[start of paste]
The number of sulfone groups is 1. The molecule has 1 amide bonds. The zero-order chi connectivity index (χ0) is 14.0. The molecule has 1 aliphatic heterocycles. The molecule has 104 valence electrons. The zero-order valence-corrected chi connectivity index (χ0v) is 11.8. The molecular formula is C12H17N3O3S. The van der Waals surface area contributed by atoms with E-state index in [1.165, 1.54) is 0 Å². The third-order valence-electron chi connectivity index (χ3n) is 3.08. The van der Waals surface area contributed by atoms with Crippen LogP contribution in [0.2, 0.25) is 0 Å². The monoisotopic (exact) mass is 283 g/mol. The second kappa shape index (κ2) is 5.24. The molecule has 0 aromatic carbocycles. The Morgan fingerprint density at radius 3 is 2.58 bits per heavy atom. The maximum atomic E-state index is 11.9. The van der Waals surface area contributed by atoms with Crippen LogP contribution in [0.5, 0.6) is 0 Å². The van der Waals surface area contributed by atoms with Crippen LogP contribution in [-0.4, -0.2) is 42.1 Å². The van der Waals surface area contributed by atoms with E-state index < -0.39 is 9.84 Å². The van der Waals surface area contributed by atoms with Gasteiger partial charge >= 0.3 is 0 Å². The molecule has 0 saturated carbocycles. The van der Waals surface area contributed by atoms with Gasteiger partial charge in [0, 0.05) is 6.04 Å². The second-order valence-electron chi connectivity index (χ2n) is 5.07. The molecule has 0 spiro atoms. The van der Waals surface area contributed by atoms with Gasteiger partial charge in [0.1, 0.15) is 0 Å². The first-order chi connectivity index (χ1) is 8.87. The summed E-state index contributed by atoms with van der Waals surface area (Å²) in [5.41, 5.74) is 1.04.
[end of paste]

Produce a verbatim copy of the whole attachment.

The number of sulfone groups is 1. The molecule has 1 amide bonds. The zero-order chi connectivity index (χ0) is 14.0. The molecule has 1 aliphatic heterocycles. The molecule has 104 valence electrons. The zero-order valence-corrected chi connectivity index (χ0v) is 11.8. The molecular formula is C12H17N3O3S. The van der Waals surface area contributed by atoms with E-state index in [1.165, 1.54) is 0 Å². The third-order valence-electron chi connectivity index (χ3n) is 3.08. The van der Waals surface area contributed by atoms with Crippen LogP contribution in [0.2, 0.25) is 0 Å². The monoisotopic (exact) mass is 283 g/mol. The second kappa shape index (κ2) is 5.24. The molecule has 0 aromatic carbocycles. The Morgan fingerprint density at radius 3 is 2.58 bits per heavy atom. The maximum atomic E-state index is 11.9. The van der Waals surface area contributed by atoms with Crippen LogP contribution in [0.5, 0.6) is 0 Å². The van der Waals surface area contributed by atoms with Crippen LogP contribution in [-0.4, -0.2) is 42.1 Å². The van der Waals surface area contributed by atoms with E-state index < -0.39 is 9.84 Å². The van der Waals surface area contributed by atoms with Gasteiger partial charge >= 0.3 is 0 Å². The molecule has 0 saturated carbocycles. The van der Waals surface area contributed by atoms with Gasteiger partial charge in [0, 0.05) is 6.04 Å². The second-order valence-electron chi connectivity index (χ2n) is 5.07. The molecule has 0 spiro atoms. The van der Waals surface area contributed by atoms with Gasteiger partial charge in [0.1, 0.15) is 0 Å². The first-order chi connectivity index (χ1) is 8.87. The summed E-state index contributed by atoms with van der Waals surface area (Å²) in [5.41, 5.74) is 1.04.